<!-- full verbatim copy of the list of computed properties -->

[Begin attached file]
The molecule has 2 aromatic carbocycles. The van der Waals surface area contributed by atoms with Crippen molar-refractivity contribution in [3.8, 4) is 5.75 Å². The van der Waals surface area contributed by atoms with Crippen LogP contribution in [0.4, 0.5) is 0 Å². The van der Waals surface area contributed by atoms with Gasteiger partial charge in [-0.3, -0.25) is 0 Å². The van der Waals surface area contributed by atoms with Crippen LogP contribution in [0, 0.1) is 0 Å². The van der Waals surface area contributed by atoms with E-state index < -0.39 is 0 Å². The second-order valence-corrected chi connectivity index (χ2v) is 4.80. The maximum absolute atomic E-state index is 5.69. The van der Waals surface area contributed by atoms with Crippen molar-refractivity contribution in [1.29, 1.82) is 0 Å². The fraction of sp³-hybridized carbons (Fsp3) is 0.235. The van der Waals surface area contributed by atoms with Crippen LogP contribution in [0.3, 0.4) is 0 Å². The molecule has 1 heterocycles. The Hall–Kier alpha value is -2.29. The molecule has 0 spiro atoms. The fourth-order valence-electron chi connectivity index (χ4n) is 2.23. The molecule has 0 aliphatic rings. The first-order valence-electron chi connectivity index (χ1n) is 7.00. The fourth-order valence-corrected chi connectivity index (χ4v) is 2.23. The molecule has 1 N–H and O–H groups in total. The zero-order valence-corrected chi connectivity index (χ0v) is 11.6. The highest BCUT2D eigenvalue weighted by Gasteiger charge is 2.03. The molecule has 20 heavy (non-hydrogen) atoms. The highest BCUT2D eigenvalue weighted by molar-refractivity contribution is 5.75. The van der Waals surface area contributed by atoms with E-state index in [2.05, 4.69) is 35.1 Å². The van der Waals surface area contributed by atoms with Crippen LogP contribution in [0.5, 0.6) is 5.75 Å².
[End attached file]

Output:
The molecule has 2 aromatic carbocycles. The van der Waals surface area contributed by atoms with Crippen molar-refractivity contribution in [3.8, 4) is 5.75 Å². The van der Waals surface area contributed by atoms with Crippen LogP contribution in [0.4, 0.5) is 0 Å². The van der Waals surface area contributed by atoms with Gasteiger partial charge in [-0.3, -0.25) is 0 Å². The van der Waals surface area contributed by atoms with Crippen LogP contribution in [0, 0.1) is 0 Å². The van der Waals surface area contributed by atoms with E-state index < -0.39 is 0 Å². The second-order valence-corrected chi connectivity index (χ2v) is 4.80. The maximum absolute atomic E-state index is 5.69. The van der Waals surface area contributed by atoms with Crippen molar-refractivity contribution in [1.29, 1.82) is 0 Å². The fraction of sp³-hybridized carbons (Fsp3) is 0.235. The van der Waals surface area contributed by atoms with Crippen LogP contribution in [0.3, 0.4) is 0 Å². The molecule has 1 heterocycles. The Hall–Kier alpha value is -2.29. The molecule has 0 spiro atoms. The fourth-order valence-electron chi connectivity index (χ4n) is 2.23. The molecule has 0 aliphatic rings. The first-order valence-electron chi connectivity index (χ1n) is 7.00. The fourth-order valence-corrected chi connectivity index (χ4v) is 2.23. The molecule has 1 N–H and O–H groups in total. The zero-order valence-corrected chi connectivity index (χ0v) is 11.6. The highest BCUT2D eigenvalue weighted by Gasteiger charge is 2.03. The molecule has 20 heavy (non-hydrogen) atoms. The highest BCUT2D eigenvalue weighted by molar-refractivity contribution is 5.75. The van der Waals surface area contributed by atoms with E-state index in [2.05, 4.69) is 35.1 Å². The van der Waals surface area contributed by atoms with Crippen LogP contribution in [0.5, 0.6) is 5.75 Å².